You may need to obtain a permit to install a fence, but do not let that fact dissuade you from doing so. A good fence can be one of the wisest investments that you make in your landscaping. Fences can serve a number of functions, both practical and decorative.
When You Are Most Likely to Need a Permit to Build a Fence
Where you live, where on your land you will be erecting the fence, and how tall you want your fence to be are three factors that go a long way in determining how likely or unlikely you are to be required to obtain a permit for fence installation:
Regardless of the odds of your needing a permit, you should always inquire as to whether or not you actually need one. Better safe than sorry. If you do not want to run into problems once the job is underway, it is critical that you be all squared away with the powers that be. You can then focus on getting the actual building done properly, without fear that a building inspector will show up and throw cold water on your project.
Obtaining Permits, Other Preparatory Work, and Starting the Installation
As with so many other DIY projects, part of the key to success is getting the preparatory work done properly. Here are some matters to check on prior to fence installation:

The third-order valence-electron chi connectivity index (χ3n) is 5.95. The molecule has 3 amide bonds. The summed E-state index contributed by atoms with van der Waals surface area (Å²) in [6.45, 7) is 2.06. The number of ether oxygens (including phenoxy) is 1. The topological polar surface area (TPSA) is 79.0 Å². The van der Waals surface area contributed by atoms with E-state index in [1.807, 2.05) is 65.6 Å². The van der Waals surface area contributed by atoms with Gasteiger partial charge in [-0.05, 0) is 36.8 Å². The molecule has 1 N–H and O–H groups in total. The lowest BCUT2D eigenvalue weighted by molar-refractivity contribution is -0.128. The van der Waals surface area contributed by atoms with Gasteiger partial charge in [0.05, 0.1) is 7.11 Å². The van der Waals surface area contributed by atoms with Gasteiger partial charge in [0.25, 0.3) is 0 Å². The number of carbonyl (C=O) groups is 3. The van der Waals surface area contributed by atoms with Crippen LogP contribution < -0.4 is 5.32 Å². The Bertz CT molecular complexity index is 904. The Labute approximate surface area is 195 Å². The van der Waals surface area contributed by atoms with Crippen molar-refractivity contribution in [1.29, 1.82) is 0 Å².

Whenever you are planning to dig any holes on your property, be sure to call the national call-before-you-dig phone number (811), even if you are already sure where your utilities are located.
In most places it is illegal to dig more than a few inches deep without having your utilities located and marked by an approved utility locating service.
In the process of determining whether or not you need a fence permit, you are likely to acquire additional information that will be of great value to you.
Even if your application is accepted, you are not out of the woods. Some municipalities will give you a list of inspections that must take place during installation. Successfully passing these inspections sets you up for one, last inspection that puts the government's seal of approval on your structure.
For example, building codes and local zoning ordinances may stipulate that a fence 6 feet tall or more must set back at least 15 feet from the street. Such restrictions may annoy you but are often sensible. For instance, privacy fencing on a corner lot should not be so high as to obscure drivers' views at the intersection of the two roads your property abuts, which could create a safety hazard.